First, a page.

To paraphrase Francesca Woodman: What happened is I used to play the pianotake photographs... Then at one point I no longer needed to translate the notes; they went directly into my hands. When I started again, I could not play. I could not play by instinct. This is me getting back to the place where it can be fun again.
It's a somewhat shitty animation, but hey, it's the first try. I ended up with some extra bones in the pelvic area in order to have someplace to constrain the rotation. I also wish there were an easy way to mirror a skeleton the way there is in Maya. Positioning and posing the bones is a pain.
The good news: flash has inverse kinematics! Yay! The bad news: it's like catching a cat in a sack. It almost seems like Maya would be easier. Trying to animate graphics that I've exported from Illustrator is making me tear my hair out. Half the time the bones don't attach and rigging just becomes an unnecessary nightmare. Come on adobe...
This is part of a work in progress and is my first attempt at rendering a skyline. Yikes, who knew drawing a bunch of boxes would be so hard? This is going to be part of an animation and I'm not sure how that's going to work.
One thing I'm learning in this whole process: I do not have the patience to be a good drawer, I really don't. All these little details drive me batty. I knew a girl at SMFA who did enormous 6 to 8-foot long pointillist drawings in pencil. I did not understand how she managed it then and I understand it even less now. DS was right: you really do have to be obsessed, and this is not my obsession.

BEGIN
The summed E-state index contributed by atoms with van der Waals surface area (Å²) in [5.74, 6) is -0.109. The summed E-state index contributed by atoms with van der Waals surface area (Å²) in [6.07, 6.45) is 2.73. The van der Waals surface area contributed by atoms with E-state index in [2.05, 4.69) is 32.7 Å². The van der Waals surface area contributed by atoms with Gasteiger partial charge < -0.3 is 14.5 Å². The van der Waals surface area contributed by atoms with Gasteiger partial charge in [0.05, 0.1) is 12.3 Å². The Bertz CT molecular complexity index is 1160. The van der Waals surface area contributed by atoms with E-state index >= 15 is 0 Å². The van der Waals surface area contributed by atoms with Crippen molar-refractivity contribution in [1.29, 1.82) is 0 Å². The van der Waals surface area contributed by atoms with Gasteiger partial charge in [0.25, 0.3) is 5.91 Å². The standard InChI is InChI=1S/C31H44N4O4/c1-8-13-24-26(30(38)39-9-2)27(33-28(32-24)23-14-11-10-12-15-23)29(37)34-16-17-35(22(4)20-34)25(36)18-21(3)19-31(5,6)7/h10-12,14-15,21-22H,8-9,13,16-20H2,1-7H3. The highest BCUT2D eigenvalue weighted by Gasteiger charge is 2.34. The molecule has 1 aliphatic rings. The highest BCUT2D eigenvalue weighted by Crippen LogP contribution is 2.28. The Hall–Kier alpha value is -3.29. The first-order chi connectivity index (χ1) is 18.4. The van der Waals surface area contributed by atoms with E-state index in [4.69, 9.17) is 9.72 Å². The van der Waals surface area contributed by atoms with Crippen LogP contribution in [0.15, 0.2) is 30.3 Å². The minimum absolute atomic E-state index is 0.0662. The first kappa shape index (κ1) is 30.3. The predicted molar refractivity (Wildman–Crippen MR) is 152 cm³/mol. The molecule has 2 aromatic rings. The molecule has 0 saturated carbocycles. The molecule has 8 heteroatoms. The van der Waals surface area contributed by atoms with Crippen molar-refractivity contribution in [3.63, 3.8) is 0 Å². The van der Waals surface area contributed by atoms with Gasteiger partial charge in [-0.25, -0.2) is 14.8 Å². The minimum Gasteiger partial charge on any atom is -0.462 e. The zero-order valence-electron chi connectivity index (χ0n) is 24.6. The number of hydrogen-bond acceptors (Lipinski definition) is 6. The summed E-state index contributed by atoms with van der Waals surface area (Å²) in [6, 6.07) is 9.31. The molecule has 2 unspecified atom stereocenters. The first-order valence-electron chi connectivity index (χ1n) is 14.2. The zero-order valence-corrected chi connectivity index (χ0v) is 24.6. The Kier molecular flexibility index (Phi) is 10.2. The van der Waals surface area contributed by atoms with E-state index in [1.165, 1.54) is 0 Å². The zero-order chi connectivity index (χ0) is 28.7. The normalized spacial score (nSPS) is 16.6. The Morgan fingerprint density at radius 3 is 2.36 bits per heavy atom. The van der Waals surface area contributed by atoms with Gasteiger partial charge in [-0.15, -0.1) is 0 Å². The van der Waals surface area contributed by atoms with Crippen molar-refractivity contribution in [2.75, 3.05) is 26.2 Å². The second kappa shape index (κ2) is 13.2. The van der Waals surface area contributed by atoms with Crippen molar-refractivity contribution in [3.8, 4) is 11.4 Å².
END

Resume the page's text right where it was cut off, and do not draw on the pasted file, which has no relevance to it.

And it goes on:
What I really want to do is get a camera and fly into the shot. If only I could.
2. Rendering shadow detail is hard! The entire lower left corner looks muddy but I'm at a loss as to what to do with it. All my attempts to fix it just made it worse. I think it needs to be darker, but I couldn't bring in enough local contrast. But come to think of it, I was trying to apply a darker tone; maybe I should do the opposite and come in with a lighter tone and see if that works out better.
Poor Jim. Not only were his orders not followed but he is experiencing strange proportion problems.
I did this piece last night. I'm happy with the way the background figures came out but Jim... there is something wrong with Jim. Maybe he isn't rendered in the same perspective
as the other figures? Or maybe he needs to be bigger? There is definitely a problem with the way the left leg comes forward: if you cover up that leg the figure actually has good sense of mass and weight but that left leg is just floating and throws the whole figure off. Too long maybe? It's possible that if I fixed that everything else would fall into place.
I picked up "People and Poses" by Buddy Scalera as a drawing reference last week. It's been very helpful! It was compiled for comic book artists and contains shots from 4 models (2 men and 2 women) in a variety of poses ranging from standing to guns and swords to flying. The poses are dynamic and the guns/swords ones use props, which are very helpful. It does a good job of covering poses from various angles including above and below. The book also includes a CD with digital images, which is very useful.
The problems: some of the images in the paper book are included in the CD but most aren't and it's frustrating to pick a reference image then search through the CD only to find that it's not there. The book cover says there are over a thousand images and although I haven't counted it really seems like there are fewer than that, unless they're counting the thumbnails too. Some of the poses on the floor could have benefited from using a transparent balance ball like the one used in the "Virtual Pose" books.
But in the end, it's a very useful book with a wide variety of images.